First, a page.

Saturday, February 19, 2005

Qu'est-il arrivé a la semaine de 40H ?

Transmis par un de nos lecteurs assidus.
Merci a tous de vos contributions et commentaires.

Concernant l'article, on s'y croirait...

Developer Pipeline Newsletter Editor's Note: What Happened To The 40-Hour Week?

This week, editor Richard Hoffman took a well deserved break. However, one of the readers of this newsletter sent him an interesting reply to the Editor's Note of last week's newsletter. Looks like Richard's topic certainly hit a hot button! Here now are the thoughts of John B. from Chicago, a 20-year veteran in the world of information technology and a mainframe developer.

It's shocking to some, but I just don't want to be that "in touch."

Perhaps I'm a bit of a whiner with a bad work ethic, or perhaps I'm just a slacker ahead of my time. But being 46 years old and a mainframe "developer," I remember when we had time to ourselves, time to think, listen to music, and most importantly, be with our families.

I was fired from a prominent company because I couldn't and wouldn't work 15 hours a day, all the time, and be at the beck and call of my manager 24/7.
Why did he need me to be there for him? Because he made ill-conceived promises to users.

Now, I used to be a workaholic, back when it mattered, back when they kept you after a merger if you were a valued employee, or you advanced if you showed above-par effort. But now, threats invade the workplace:
"Productivity must increase, or else India will get all our business!"
"You can't compete with a global workforce if you don't squeeze more throughput out!"
When I heard those statements, I redoubled my efforts, but it came to the point that I became insignificant in the lives of my two daughters. So, I made a choice 17 months ago. I'm now unemployed -- and enjoying every minute of it.

I got to see my eldest daughter's softball season. I've finally got time to write a thriller novel based on IT. My blood pressure has decreased. Now, I know I'm lucky; I have the luxury of being unemployed even after the severance ran out. Many others, lacking the savings we had, don't. Their lives are, to me, less meaningful because of being shackled to work.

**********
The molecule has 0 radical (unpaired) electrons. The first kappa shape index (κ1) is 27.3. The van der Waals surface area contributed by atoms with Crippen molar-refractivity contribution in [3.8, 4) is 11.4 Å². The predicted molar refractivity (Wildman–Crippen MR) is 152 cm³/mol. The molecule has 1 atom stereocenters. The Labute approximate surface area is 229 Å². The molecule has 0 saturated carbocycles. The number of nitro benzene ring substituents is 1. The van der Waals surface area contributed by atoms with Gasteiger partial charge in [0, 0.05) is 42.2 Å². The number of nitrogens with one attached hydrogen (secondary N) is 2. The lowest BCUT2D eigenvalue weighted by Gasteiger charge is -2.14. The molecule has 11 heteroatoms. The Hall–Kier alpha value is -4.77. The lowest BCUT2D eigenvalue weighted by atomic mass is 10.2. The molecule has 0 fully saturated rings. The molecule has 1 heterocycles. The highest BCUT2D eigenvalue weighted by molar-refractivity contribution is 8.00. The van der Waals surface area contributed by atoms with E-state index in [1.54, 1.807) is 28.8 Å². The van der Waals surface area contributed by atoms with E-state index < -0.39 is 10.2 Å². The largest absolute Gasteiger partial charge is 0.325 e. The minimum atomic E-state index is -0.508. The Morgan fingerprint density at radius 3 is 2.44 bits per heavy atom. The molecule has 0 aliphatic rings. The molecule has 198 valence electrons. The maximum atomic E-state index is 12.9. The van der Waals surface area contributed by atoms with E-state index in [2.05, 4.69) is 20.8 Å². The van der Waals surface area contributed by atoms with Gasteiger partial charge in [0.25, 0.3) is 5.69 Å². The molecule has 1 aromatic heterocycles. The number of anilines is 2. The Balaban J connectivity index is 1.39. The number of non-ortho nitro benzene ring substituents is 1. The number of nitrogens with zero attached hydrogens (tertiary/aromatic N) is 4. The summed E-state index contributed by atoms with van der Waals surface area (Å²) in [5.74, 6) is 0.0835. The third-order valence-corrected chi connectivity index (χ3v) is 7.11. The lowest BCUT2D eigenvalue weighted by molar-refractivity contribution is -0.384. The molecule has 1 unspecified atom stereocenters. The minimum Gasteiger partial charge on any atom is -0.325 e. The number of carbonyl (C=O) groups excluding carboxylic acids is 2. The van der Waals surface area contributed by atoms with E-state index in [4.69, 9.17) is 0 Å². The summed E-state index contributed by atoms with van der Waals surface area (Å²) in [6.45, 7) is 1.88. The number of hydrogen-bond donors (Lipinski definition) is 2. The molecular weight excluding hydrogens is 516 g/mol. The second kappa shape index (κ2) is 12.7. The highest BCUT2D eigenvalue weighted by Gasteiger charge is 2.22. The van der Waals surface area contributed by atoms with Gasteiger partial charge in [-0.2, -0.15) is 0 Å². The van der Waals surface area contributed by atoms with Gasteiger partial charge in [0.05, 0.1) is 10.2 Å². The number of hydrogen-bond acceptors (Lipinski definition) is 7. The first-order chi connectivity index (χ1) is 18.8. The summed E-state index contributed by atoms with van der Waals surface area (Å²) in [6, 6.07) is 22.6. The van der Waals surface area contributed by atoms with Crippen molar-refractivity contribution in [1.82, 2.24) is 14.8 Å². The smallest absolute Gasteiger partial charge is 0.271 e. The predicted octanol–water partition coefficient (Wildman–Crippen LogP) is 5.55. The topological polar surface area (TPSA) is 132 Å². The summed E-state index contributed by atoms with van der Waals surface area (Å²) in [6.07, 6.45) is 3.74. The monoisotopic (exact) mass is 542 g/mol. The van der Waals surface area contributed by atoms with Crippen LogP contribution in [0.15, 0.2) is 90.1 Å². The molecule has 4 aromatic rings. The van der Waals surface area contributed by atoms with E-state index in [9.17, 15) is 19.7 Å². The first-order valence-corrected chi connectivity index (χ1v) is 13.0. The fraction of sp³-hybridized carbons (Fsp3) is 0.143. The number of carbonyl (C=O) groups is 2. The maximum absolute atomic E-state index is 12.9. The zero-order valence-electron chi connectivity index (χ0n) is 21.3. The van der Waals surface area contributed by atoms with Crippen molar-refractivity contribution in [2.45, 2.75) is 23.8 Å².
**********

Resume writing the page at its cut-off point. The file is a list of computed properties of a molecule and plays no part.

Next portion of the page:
I fear we've entered a new age of Robber Barons, and in a hundred years of labor law, we've only changed the color of the collar and learned NOTHING.

I don't believe for a minute that other countries' citizens are more productive, more intelligent, or more innovative then those in the USA. We've allowed greed to take hold. Corporations ought to stop looking at employees as expenses and instead find ways to sell more
widgets and to dream up new, different widgets to maximize potential earnings. When we look inward to cut costs, we exchange the long-term view for an acceptance that we have done all we can to sell all we could.

We have no eye on the prize anymore.

So we enslave ourselves with gadgets to stay in touch with the "action," forever paranoid that if we blink, the other guy will get the advantage. We don't know, or can't remember, what it was like before CNN played disasters on TV as they happened. We all are familiar with the 24-hour news cycle, but are we willing to accept a 24-hour labor cycle? If my boss can find me, s/he can interrupt me, but shouldn't that person have to compensate me for that privilege?

What ever happened to the eight-hour day? Why is the 40-hour week considered a luxury? Overtime is fine in certain cases, but must it become a daily requirement?

Send your comments on this topic to: Richard Hoffman, Editor,
Developer Pipeline, at, and he'll reply to you upon
his return next week.
Keep Getting This Newsletter

Don't let future editions of Developer Pipeline Newsletter go missing.
Take a moment to add the newsletter's address to your anti-spam

No comments: